p. 1 1-br Lawrence Dobson 

pp. 12-t, 17, 18-t, 25. Chicago Tribune 

p. 12-b Gabe W. Burton 

p. 13, Dust Jacket 

Clarence John Laughlin 

pp. 10-1, 14-tr, 61-t 

Chicago Historical Society 

p. 14-b. .Town Country Photographers 
pp. 15-tI, 15-b, 46, 47-t 

Howard Friedman 

p. 16-1 Frank Nesbitt 

p. 16-br Mercer Sullivan 

p. 18-b Moval Investment Corp. 

*K.ey: t-top. b-bottom, tl-top left, tr-top right, bl-bottom left, br-bottom right. 



p. 19 Cyril P. Ferring 

pp. 20, 2 1-t. 22-r, 23-1, 24-b, 26-b 

Ruth Welty 

pp. 21-b. 22-1. 23-tr, 26-t and 

Front Cover Frank Sokolik 

p. 27-t Charles McLean 

p. 27-b Lyie Mayer 

pp. 33, 37-t J. Curtis Mitchell 

pp. 24-t, 34, 35. 36. 37-b. 38. 54-t. 

55-t. 57-b, 60. 62-r, 63-tl, 64 

Thomas Mulhaney 

p. 39 Herrlin Studio 

p. 40 Norman F. Barry 

p. 4I-t James Swann 

p. 41-b C. Franklin Brown 

43-t Charles Reynolds 

43-b Stella Jenks 

44 Edward ZagRodny 

53-t Felicitas Brueck 

56 Chicago Sun-Times 

57-1 Louise Robinson 

p. 61-t Henry Reichel 

p. 63-bl K.' Varnelis 



FORMAT AND PRODUCTION 

Donald A. Blome and Stanley Kazdailis, for valuable suggestions in design and 
typography; Bernard T. Beckman. for technical assistance; Trade Service Type- 
setting Company, for composition; Gregg-Moore Lithographing Co., for printing; 
and Spinner Brothers Company, for binding. 



THE COACH HOUSE PRESS, INC., Publishers 



INTRODUCTION 



THE OFFICIAL SEAL OF THE CITY OF CHICAGO proudly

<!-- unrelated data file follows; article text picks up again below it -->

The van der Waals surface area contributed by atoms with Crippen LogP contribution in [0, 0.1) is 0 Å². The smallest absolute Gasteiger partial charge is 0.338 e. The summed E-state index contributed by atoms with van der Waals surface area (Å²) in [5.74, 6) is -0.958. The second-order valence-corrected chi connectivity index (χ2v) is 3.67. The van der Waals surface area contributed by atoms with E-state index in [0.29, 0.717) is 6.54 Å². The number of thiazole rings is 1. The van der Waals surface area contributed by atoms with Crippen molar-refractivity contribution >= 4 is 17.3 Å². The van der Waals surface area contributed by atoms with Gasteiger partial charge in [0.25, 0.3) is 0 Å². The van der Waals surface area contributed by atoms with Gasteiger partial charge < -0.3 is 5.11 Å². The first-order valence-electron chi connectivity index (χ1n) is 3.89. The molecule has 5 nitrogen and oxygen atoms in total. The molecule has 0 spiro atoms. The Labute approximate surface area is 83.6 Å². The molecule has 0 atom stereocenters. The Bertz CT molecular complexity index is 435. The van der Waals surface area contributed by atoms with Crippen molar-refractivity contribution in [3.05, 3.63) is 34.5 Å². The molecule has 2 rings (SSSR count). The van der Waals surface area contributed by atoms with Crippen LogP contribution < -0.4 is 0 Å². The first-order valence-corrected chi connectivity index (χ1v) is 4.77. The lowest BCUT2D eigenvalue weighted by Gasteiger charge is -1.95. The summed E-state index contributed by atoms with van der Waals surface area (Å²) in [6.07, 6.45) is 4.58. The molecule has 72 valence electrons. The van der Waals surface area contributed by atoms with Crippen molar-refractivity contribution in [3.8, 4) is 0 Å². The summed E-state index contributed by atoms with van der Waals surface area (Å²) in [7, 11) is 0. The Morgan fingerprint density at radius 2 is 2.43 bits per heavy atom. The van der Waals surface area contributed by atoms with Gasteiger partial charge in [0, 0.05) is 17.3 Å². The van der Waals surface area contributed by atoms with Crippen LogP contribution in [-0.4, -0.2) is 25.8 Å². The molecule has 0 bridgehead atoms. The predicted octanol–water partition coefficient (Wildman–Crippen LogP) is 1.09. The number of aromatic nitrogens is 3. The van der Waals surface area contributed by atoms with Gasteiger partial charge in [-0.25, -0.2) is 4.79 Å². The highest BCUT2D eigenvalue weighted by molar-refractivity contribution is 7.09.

proclaims its motto as "Urbs in Horto" — City in a Garden. Few of 
the town's inhabitants in the 1830's, when the motto originated, could 
have foreseen the metropolis that was to sprawl over miles of swampy 
Lake Michigan shoreline — or the slums, industrial grime, and traffic 
chaos that would make their bucolic Latin phrase seem at best charm- 
ingly naive. The garden idea, however, was never entirely discarded. 
Even when they built close to the Loop, where space was at a premium, 
Chicagoans planted trees and left space for front and back yards. An 
example is what has come to be called the Lincoln Park community. 

Bounded roughly by North Avenue on the south, Lincoln Park 
on the east. Diversey Avenue on the north, and the Milwaukee tracks 
and Clybourn Avenue on the west, the area was first settled in the 
1850's by German truck gardeners. Prior to 1871 buildings were 
fairly scattered, and most of them were leveled during the Chicago 
Fire of that year. 

It was during the next 25 years that most of the structures in this 
neighborhood went up, from wooden "relief shanties" and brick cot- 
tages in the south and west to the elaborate stone mansions of the 
northern sector. The area became the home of De Paul University and 
McCormick Theological Seminary, numerous hospitals, churches, and 
schools, and the Chicago Historical Society — not to mention the garage 
that witnessed the St. Valentine's Day Massacre. 

With time, portions of the Lincoln Park area, rundown and 
shabby, began the downhill slide into urban blight. A report as late 
as 1948 characterized the section as "predominantly in a state of 
deterioration." Even before this time, however, energetic and enter- 
prising residents had begun to retrieve, restore, and rescue. What has 
happened since is described in the Foreword and illustrated in the rest 
of this book. The people who made it possible proved that at least one